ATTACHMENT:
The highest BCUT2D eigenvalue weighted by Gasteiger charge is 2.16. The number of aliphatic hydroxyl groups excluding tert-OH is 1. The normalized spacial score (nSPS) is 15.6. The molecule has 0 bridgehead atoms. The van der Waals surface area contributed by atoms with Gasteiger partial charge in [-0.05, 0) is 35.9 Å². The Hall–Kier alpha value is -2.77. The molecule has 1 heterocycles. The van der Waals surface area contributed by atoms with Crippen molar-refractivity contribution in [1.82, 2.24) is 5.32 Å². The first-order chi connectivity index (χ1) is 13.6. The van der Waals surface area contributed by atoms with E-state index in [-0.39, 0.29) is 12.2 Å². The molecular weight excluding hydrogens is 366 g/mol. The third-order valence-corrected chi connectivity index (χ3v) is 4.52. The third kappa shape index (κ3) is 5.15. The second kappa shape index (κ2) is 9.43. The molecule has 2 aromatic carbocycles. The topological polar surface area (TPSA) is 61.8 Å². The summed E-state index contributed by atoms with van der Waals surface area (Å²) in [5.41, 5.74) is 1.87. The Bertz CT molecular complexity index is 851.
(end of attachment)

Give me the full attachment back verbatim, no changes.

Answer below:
The highest BCUT2D eigenvalue weighted by Gasteiger charge is 2.16. The number of aliphatic hydroxyl groups excluding tert-OH is 1. The normalized spacial score (nSPS) is 15.6. The molecule has 0 bridgehead atoms. The van der Waals surface area contributed by atoms with Gasteiger partial charge in [-0.05, 0) is 35.9 Å². The Hall–Kier alpha value is -2.77. The molecule has 1 heterocycles. The van der Waals surface area contributed by atoms with Crippen molar-refractivity contribution in [1.82, 2.24) is 5.32 Å². The first-order chi connectivity index (χ1) is 13.6. The van der Waals surface area contributed by atoms with E-state index in [-0.39, 0.29) is 12.2 Å². The molecular weight excluding hydrogens is 366 g/mol. The third-order valence-corrected chi connectivity index (χ3v) is 4.52. The third kappa shape index (κ3) is 5.15. The second kappa shape index (κ2) is 9.43. The molecule has 2 aromatic carbocycles. The topological polar surface area (TPSA) is 61.8 Å². The summed E-state index contributed by atoms with van der Waals surface area (Å²) in [5.41, 5.74) is 1.87. The Bertz CT molecular complexity index is 851.